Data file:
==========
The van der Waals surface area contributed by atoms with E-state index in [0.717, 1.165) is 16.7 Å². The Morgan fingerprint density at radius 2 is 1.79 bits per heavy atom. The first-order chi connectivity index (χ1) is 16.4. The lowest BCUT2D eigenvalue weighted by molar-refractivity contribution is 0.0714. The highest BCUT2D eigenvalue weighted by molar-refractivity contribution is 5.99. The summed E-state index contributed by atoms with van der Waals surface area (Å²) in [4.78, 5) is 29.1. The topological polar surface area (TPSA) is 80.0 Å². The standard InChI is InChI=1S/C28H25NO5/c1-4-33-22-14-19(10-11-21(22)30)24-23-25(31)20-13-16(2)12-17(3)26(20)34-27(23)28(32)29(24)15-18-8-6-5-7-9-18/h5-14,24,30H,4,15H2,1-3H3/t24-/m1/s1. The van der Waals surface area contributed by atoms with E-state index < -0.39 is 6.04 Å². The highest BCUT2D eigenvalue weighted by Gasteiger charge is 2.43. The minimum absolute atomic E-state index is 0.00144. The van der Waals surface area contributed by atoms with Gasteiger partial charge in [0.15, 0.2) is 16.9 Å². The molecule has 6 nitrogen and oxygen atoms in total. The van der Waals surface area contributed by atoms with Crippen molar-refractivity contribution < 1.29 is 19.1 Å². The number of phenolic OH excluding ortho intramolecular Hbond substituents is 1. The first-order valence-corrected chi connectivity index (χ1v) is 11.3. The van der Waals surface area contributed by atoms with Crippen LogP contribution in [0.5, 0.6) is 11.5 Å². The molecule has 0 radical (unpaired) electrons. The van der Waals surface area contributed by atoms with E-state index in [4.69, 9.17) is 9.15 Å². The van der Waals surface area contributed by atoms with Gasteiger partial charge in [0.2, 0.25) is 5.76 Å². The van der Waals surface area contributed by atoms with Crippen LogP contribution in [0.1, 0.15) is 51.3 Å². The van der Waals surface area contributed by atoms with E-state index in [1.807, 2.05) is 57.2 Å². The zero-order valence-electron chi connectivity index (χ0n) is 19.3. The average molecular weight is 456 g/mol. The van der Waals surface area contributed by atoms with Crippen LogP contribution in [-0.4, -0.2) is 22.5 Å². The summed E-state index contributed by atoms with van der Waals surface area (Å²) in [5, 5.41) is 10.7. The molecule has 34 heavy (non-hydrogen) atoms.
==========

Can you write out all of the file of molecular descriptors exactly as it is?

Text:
The van der Waals surface area contributed by atoms with E-state index in [0.717, 1.165) is 16.7 Å². The Morgan fingerprint density at radius 2 is 1.79 bits per heavy atom. The first-order chi connectivity index (χ1) is 16.4. The lowest BCUT2D eigenvalue weighted by molar-refractivity contribution is 0.0714. The highest BCUT2D eigenvalue weighted by molar-refractivity contribution is 5.99. The summed E-state index contributed by atoms with van der Waals surface area (Å²) in [4.78, 5) is 29.1. The topological polar surface area (TPSA) is 80.0 Å². The standard InChI is InChI=1S/C28H25NO5/c1-4-33-22-14-19(10-11-21(22)30)24-23-25(31)20-13-16(2)12-17(3)26(20)34-27(23)28(32)29(24)15-18-8-6-5-7-9-18/h5-14,24,30H,4,15H2,1-3H3/t24-/m1/s1. The van der Waals surface area contributed by atoms with E-state index < -0.39 is 6.04 Å². The highest BCUT2D eigenvalue weighted by Gasteiger charge is 2.43. The minimum absolute atomic E-state index is 0.00144. The van der Waals surface area contributed by atoms with Gasteiger partial charge in [0.15, 0.2) is 16.9 Å². The molecule has 6 nitrogen and oxygen atoms in total. The van der Waals surface area contributed by atoms with Crippen molar-refractivity contribution < 1.29 is 19.1 Å². The number of phenolic OH excluding ortho intramolecular Hbond substituents is 1. The first-order valence-corrected chi connectivity index (χ1v) is 11.3. The van der Waals surface area contributed by atoms with Crippen LogP contribution in [0.5, 0.6) is 11.5 Å². The molecule has 0 radical (unpaired) electrons. The van der Waals surface area contributed by atoms with E-state index in [4.69, 9.17) is 9.15 Å². The van der Waals surface area contributed by atoms with Gasteiger partial charge in [0.2, 0.25) is 5.76 Å². The van der Waals surface area contributed by atoms with Crippen LogP contribution in [0.1, 0.15) is 51.3 Å². The van der Waals surface area contributed by atoms with E-state index in [1.807, 2.05) is 57.2 Å². The zero-order valence-electron chi connectivity index (χ0n) is 19.3. The average molecular weight is 456 g/mol. The van der Waals surface area contributed by atoms with Crippen LogP contribution in [-0.4, -0.2) is 22.5 Å². The summed E-state index contributed by atoms with van der Waals surface area (Å²) in [5, 5.41) is 10.7. The molecule has 34 heavy (non-hydrogen) atoms.